Investigating the effect of pH on amylase activity
The aim of the experiment is to determine the effects of different pH and the rate of reaction on fungal amylase and starch.
The enzyme amylase is found in the human body, it catalyses the hydrolosis of internal glycosidic bonds in polysaccharides, the breakdown of starch into sugars. Amylase is present in human saliva, where it initiates the chemical process of digestion. Enzymes work best at an optimum pH of 7 which is the bodies normal pH. The pH affects the charge of the amino acid at the active site. PH changes affect the structure of an enzyme molecule and therefore affect its ability to bind with its substrate molecules. Changes in pH affect the ionic bonds and hydrogen bonds that hold the enzyme together, which naturally affects the rate of reaction of the enzyme with the substrate. On top if this, the hydrogen ions neutralise the negative charges of the R groups in the active site so that the substrate and the active site do not attract and therefore do not react.
Amylase is an enzyme. Since enzymes are proteins, their secondary and tertiary structures are affected by temperature and pH. The enzymatic activity is closely associated with the structure of the enzyme, so any change in the secondary or tertiary structure leads to a change in enzyme activity. (3)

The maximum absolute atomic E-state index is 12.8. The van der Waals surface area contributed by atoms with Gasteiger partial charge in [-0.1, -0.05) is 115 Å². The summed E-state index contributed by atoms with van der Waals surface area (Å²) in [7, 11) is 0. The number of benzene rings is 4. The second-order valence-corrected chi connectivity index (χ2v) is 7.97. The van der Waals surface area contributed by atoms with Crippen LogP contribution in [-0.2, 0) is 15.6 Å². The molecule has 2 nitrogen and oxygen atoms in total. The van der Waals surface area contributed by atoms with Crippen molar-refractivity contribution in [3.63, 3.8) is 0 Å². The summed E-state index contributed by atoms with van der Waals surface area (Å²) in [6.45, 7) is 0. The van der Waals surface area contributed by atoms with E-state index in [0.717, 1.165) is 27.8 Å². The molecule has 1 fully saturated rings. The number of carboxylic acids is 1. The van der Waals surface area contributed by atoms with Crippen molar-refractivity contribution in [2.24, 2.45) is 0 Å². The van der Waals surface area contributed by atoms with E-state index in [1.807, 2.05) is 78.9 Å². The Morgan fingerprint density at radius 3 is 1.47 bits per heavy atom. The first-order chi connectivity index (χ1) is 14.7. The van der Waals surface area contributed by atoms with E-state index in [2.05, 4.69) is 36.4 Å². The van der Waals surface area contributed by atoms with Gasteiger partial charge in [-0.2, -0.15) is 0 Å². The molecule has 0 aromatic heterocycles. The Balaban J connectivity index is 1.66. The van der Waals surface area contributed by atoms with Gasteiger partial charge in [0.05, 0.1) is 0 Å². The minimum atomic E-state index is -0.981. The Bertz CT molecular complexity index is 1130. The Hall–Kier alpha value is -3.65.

Amylase is a digestive enzyme found in saliva and in pancreatic secretions to the small intestine. The function of amylase is to catalyze the hydrolysis of carbohydrates, such as the polysaccharide, starch, to the disaccharide maltose. Maltose is subsequently hydrolyzed to glucose by another digestive enzyme, maltase. These glucose molecules are the starting point of glycolysis. Glycolsis is the first process organisms employ to harvest energy, (ATP), from ingested carbohydrates. In cellular respiration, glycolosis is the initial step in energy production as it converts glucose to two pyruvate molecules....
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